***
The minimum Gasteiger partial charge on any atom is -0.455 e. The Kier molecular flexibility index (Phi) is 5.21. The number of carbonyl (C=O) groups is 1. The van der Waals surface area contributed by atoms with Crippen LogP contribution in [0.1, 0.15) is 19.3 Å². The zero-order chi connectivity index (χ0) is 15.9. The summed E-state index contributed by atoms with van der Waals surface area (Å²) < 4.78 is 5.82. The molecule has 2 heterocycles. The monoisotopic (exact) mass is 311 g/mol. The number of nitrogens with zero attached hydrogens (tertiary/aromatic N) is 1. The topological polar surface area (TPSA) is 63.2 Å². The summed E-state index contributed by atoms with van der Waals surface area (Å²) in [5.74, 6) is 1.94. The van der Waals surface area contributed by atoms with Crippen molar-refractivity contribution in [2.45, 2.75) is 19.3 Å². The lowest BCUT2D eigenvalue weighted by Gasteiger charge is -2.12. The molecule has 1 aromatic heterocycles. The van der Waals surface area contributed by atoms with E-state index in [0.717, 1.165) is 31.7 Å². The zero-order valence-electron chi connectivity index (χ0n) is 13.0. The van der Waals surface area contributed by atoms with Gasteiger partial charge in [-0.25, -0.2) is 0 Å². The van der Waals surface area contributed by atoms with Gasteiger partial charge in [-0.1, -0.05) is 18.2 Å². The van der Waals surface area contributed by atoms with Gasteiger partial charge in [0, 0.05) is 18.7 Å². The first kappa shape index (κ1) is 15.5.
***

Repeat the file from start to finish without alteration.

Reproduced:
The minimum Gasteiger partial charge on any atom is -0.455 e. The Kier molecular flexibility index (Phi) is 5.21. The number of carbonyl (C=O) groups is 1. The van der Waals surface area contributed by atoms with Crippen LogP contribution in [0.1, 0.15) is 19.3 Å². The zero-order chi connectivity index (χ0) is 15.9. The summed E-state index contributed by atoms with van der Waals surface area (Å²) < 4.78 is 5.82. The molecule has 2 heterocycles. The monoisotopic (exact) mass is 311 g/mol. The number of nitrogens with zero attached hydrogens (tertiary/aromatic N) is 1. The topological polar surface area (TPSA) is 63.2 Å². The summed E-state index contributed by atoms with van der Waals surface area (Å²) in [5.74, 6) is 1.94. The van der Waals surface area contributed by atoms with Crippen molar-refractivity contribution in [2.45, 2.75) is 19.3 Å². The lowest BCUT2D eigenvalue weighted by Gasteiger charge is -2.12. The molecule has 1 aromatic heterocycles. The van der Waals surface area contributed by atoms with E-state index in [0.717, 1.165) is 31.7 Å². The zero-order valence-electron chi connectivity index (χ0n) is 13.0. The van der Waals surface area contributed by atoms with Gasteiger partial charge in [-0.25, -0.2) is 0 Å². The van der Waals surface area contributed by atoms with Gasteiger partial charge in [-0.1, -0.05) is 18.2 Å². The van der Waals surface area contributed by atoms with Gasteiger partial charge in [0, 0.05) is 18.7 Å². The first kappa shape index (κ1) is 15.5.